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During a recent e-meeting with fellow creative writers who have participated in international exchange programs, I was sipping a wulong tea and someone joked about how we should all just sit around with a cup in hand and “spill the tea” about the shenanigans of living abroad. I leaned forward and commented, “are you ready for a splash? I can spill some tea now, if you want.”

Spilling Tea in American Slang

Spilling the tea. The etymology of this phrase has its roots from an interview with The Lady Chablis, a renowned Black transgender club performer, actress, and author in Savannah, Georgia. Her interview was featured in John Berendt’s bestselling book “Midnight in the Garden of Good and Evil,” (published in 1994) which was a finalist for the Pulitzer Prize the next year. 

According to Merriam Webster, The Lady Chablis “notes that she avoids certain men because they’re prone to violence when they ‘find out her T’: ‘Your T?’ [Berendt asked]. ‘Yeah, my T. My thing, my business, what’s goin’ on in my life.’ [Chablis said].”

“T” was originally an abbreviation for “truth” but would eventually be contextualized within two meanings: The truth (as in one’s lived experiences, identity, or secret) and to share gossip. Today, “spilling the tea” in American slang is the equivalent of other expressions such as “spilling the beans” or “let the cat out of the bag.” But does spilling tea have any context within the global culture or history of tea? Believe it or not, there is an unrelated tradition of tea poured out during gongfu tea ceremonies which well predates the American slang.

Dry steeping method of spilling tea

An empty table surrounded by cushions features a stage for a dry steeping method at the Beijing International Tea Festival in 2019.

Spilling Tea in Chinese Gongfu Tea Ceremony

In China, gongfu tea ceremonies are divided into two steeping categories: The dry steeping method (干泡法) and the wet steeping method (湿泡法). In gongfu tea ceremonies, there exists an intentional purpose to spill the tea – not once but thrice. 

Wet steeping method of spilling tea

A woman brews tea over a tea pan in the wet steeping method for a customer at the Beijing International Tea Festival in 2019.

First, hot water is placed within all of the teaware present to both warm the cups as well as indicate to the guests that the teaware is clean. Warming the cups allows the cups to absorb water before it is dumped out. This ensures that the cups are easier to hold; in the case of using a yixing teapot and/or cups, it will properly heat the material so that the risk of it overheating and cracking when tea is poured in is prevented. Representing cleanliness is an extension of welcoming guests into the tea ceremony.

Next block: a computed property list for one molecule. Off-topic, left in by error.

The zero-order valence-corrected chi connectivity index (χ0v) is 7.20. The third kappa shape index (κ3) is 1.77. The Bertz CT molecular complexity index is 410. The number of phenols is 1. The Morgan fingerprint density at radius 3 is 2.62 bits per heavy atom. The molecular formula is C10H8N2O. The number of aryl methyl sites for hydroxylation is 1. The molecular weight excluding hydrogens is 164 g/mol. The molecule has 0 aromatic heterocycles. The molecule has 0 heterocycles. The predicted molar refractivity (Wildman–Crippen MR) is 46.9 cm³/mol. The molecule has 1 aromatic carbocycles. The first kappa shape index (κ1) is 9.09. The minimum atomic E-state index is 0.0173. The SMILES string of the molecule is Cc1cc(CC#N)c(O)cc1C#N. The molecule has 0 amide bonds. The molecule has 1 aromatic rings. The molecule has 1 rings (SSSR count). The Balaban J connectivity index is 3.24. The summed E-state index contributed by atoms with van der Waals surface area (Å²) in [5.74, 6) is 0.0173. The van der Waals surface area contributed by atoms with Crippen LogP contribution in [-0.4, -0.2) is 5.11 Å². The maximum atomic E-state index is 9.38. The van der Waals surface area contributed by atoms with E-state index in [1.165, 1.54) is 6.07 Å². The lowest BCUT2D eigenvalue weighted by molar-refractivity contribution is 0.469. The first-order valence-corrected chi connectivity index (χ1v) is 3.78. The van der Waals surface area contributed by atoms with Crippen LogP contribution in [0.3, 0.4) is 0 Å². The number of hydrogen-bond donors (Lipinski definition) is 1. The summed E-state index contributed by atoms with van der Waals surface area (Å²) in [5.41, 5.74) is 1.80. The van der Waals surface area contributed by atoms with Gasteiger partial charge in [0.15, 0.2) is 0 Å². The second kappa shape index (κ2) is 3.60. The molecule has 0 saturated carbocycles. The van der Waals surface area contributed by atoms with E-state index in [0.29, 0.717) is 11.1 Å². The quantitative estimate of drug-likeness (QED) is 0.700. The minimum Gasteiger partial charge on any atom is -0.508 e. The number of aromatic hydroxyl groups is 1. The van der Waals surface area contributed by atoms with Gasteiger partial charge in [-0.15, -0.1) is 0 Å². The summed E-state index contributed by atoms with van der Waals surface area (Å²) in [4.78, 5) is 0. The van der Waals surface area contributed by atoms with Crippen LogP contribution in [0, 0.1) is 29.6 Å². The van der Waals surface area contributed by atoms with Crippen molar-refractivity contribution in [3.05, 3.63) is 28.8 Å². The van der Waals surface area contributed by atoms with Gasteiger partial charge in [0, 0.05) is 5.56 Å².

When the tea is poured out, it can be into or upon a variety of vessels. In a dry steeping method ceremony, the disposable water can be poured into a separate bowl. Thus the name, as the tea runner (茶布) can remain dry throughout the ceremony. In the wet steeping method, the teaware is typically positioned over a tea pan (茶盘, sometimes translated as a tea boat). The excess water is poured over the tea pan (either to filter into a retractable drawer which can be dumped out once the ceremony concludes and guests have departed) or will trail out through a small hose into a bucket or container beneath the tea desk.

Second, once the tea leaves are awakened (often called ‘washing the leaves’), the tea liquor will follow the same evacuative process. For the dry steeping method, the wastewater will collect to the side within a bowl. In the wet steeping method, the waste will again be poured over the tea pan to sink below. In many cases, (a) tea pet(s) will adorn the tea pan and water will be poured over their heads. In this way, they will also absorb the water or tea and can sip tea alongside their human counterparts. Over time, these tea pets will darken in hue as tannins stain.

A dragon tea pet, requiring the spilling of tea

A dragon tea pet is in focus on top of a tea pan in a shop at Maliandao in Beijing, China. Summer 2018.

Finally, if tea has grown cold, it may also be poured out (ahem, “spilled”). Historically (and among 茶友 tea friends in China), cold tea is offensive. If the tea has grown cold, it is a sign that the tea guests ought to leave. Alternatively, if the conversation is so fluid that the tea has grown cold, the tea master will take the tea cup(s) in hand and pour out their contents so that they may be refilled with hot tea. Although bubble tea, cheese tea, and other forms of iced tea have been popularized in recent decades, cold tea is still considered improper within gongfu tea ceremonies, and as such, must be “spilled.”

From ancient gongfu traditions of pouring out tea to the Black drag and queer context of “spilling the T” which has entered into popular American slang, there are endless interpretations of how to “spill the tea.” Are you familiar with any other context in which tea is “spilled” intentionally? Let us know in the comments below.

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